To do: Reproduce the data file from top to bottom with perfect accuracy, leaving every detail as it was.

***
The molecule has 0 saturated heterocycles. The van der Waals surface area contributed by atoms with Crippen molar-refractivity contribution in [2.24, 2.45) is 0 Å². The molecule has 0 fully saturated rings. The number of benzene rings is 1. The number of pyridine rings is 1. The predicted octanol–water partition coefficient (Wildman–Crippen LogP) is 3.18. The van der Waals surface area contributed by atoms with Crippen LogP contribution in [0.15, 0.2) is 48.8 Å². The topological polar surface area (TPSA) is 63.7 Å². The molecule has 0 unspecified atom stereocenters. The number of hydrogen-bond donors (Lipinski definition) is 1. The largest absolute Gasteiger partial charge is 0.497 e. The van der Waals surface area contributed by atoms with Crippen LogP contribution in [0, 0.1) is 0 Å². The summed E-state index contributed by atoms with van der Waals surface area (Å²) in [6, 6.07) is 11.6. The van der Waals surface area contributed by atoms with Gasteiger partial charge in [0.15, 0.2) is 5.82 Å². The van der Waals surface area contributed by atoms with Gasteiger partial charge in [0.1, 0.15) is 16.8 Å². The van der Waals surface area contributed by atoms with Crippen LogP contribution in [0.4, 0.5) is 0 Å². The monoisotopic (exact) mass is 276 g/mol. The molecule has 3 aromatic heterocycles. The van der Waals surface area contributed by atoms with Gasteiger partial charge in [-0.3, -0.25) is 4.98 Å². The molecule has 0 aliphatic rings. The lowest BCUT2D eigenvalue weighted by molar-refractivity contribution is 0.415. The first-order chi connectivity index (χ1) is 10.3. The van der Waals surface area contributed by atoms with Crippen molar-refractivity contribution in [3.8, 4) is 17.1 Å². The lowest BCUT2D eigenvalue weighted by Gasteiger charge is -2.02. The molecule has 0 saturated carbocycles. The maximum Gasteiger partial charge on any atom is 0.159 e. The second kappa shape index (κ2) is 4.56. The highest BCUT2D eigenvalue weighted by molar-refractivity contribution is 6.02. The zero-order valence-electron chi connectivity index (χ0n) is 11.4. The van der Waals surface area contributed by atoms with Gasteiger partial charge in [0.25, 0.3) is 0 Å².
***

The molecule has 0 saturated heterocycles. The van der Waals surface area contributed by atoms with Crippen molar-refractivity contribution in [2.24, 2.45) is 0 Å². The molecule has 0 fully saturated rings. The number of benzene rings is 1. The number of pyridine rings is 1. The predicted octanol–water partition coefficient (Wildman–Crippen LogP) is 3.18. The van der Waals surface area contributed by atoms with Crippen LogP contribution in [0.15, 0.2) is 48.8 Å². The topological polar surface area (TPSA) is 63.7 Å². The molecule has 0 unspecified atom stereocenters. The number of hydrogen-bond donors (Lipinski definition) is 1. The largest absolute Gasteiger partial charge is 0.497 e. The van der Waals surface area contributed by atoms with Crippen LogP contribution in [0, 0.1) is 0 Å². The summed E-state index contributed by atoms with van der Waals surface area (Å²) in [6, 6.07) is 11.6. The van der Waals surface area contributed by atoms with Gasteiger partial charge in [0.15, 0.2) is 5.82 Å². The van der Waals surface area contributed by atoms with Gasteiger partial charge in [0.1, 0.15) is 16.8 Å². The van der Waals surface area contributed by atoms with Crippen LogP contribution in [0.4, 0.5) is 0 Å². The monoisotopic (exact) mass is 276 g/mol. The molecule has 3 aromatic heterocycles. The van der Waals surface area contributed by atoms with Gasteiger partial charge in [-0.3, -0.25) is 4.98 Å². The molecule has 0 aliphatic rings. The lowest BCUT2D eigenvalue weighted by molar-refractivity contribution is 0.415. The first-order chi connectivity index (χ1) is 10.3. The van der Waals surface area contributed by atoms with Crippen molar-refractivity contribution in [3.8, 4) is 17.1 Å². The lowest BCUT2D eigenvalue weighted by Gasteiger charge is -2.02. The molecule has 0 saturated carbocycles. The maximum Gasteiger partial charge on any atom is 0.159 e. The second kappa shape index (κ2) is 4.56. The highest BCUT2D eigenvalue weighted by molar-refractivity contribution is 6.02. The zero-order valence-electron chi connectivity index (χ0n) is 11.4. The van der Waals surface area contributed by atoms with Gasteiger partial charge in [0.25, 0.3) is 0 Å².